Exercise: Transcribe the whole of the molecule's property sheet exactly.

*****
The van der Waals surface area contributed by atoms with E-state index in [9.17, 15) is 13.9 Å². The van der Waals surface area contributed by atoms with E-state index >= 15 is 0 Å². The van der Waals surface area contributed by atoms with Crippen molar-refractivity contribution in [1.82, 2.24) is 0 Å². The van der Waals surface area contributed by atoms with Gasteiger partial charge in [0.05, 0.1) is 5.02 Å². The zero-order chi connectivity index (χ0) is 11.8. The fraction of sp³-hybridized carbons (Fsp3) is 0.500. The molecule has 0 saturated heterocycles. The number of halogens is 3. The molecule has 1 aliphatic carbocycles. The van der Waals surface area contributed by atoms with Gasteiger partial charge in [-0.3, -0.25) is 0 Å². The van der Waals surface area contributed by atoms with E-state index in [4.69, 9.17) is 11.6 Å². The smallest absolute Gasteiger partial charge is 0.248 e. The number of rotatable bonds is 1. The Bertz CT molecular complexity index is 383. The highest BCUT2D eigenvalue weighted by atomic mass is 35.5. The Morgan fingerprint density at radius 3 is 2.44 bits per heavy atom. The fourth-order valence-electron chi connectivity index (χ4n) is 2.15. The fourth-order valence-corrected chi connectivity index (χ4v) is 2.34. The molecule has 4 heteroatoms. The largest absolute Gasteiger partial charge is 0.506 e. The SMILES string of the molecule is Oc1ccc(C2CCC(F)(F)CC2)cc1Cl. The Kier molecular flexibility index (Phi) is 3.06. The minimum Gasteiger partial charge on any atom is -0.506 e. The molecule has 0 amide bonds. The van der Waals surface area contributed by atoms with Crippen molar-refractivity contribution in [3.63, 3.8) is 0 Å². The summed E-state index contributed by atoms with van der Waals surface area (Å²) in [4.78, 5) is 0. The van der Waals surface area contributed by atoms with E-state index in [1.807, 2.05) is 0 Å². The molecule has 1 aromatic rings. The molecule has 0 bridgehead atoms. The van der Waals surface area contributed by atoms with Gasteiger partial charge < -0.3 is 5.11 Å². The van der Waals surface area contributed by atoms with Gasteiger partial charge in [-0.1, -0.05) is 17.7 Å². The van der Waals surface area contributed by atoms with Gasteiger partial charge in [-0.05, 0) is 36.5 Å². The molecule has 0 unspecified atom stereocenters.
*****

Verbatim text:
The van der Waals surface area contributed by atoms with E-state index in [9.17, 15) is 13.9 Å². The van der Waals surface area contributed by atoms with E-state index >= 15 is 0 Å². The van der Waals surface area contributed by atoms with Crippen molar-refractivity contribution in [1.82, 2.24) is 0 Å². The van der Waals surface area contributed by atoms with Gasteiger partial charge in [0.05, 0.1) is 5.02 Å². The zero-order chi connectivity index (χ0) is 11.8. The fraction of sp³-hybridized carbons (Fsp3) is 0.500. The molecule has 0 saturated heterocycles. The number of halogens is 3. The molecule has 1 aliphatic carbocycles. The van der Waals surface area contributed by atoms with Gasteiger partial charge in [-0.3, -0.25) is 0 Å². The van der Waals surface area contributed by atoms with E-state index in [4.69, 9.17) is 11.6 Å². The smallest absolute Gasteiger partial charge is 0.248 e. The number of rotatable bonds is 1. The Bertz CT molecular complexity index is 383. The highest BCUT2D eigenvalue weighted by atomic mass is 35.5. The Morgan fingerprint density at radius 3 is 2.44 bits per heavy atom. The fourth-order valence-electron chi connectivity index (χ4n) is 2.15. The fourth-order valence-corrected chi connectivity index (χ4v) is 2.34. The molecule has 4 heteroatoms. The largest absolute Gasteiger partial charge is 0.506 e. The SMILES string of the molecule is Oc1ccc(C2CCC(F)(F)CC2)cc1Cl. The Kier molecular flexibility index (Phi) is 3.06. The minimum Gasteiger partial charge on any atom is -0.506 e. The molecule has 0 amide bonds. The van der Waals surface area contributed by atoms with Crippen molar-refractivity contribution in [3.63, 3.8) is 0 Å². The summed E-state index contributed by atoms with van der Waals surface area (Å²) in [4.78, 5) is 0. The van der Waals surface area contributed by atoms with E-state index in [1.807, 2.05) is 0 Å². The molecule has 1 aromatic rings. The molecule has 0 bridgehead atoms. The van der Waals surface area contributed by atoms with Gasteiger partial charge < -0.3 is 5.11 Å². The van der Waals surface area contributed by atoms with Gasteiger partial charge in [-0.1, -0.05) is 17.7 Å². The van der Waals surface area contributed by atoms with Gasteiger partial charge in [-0.05, 0) is 36.5 Å². The molecule has 0 unspecified atom stereocenters.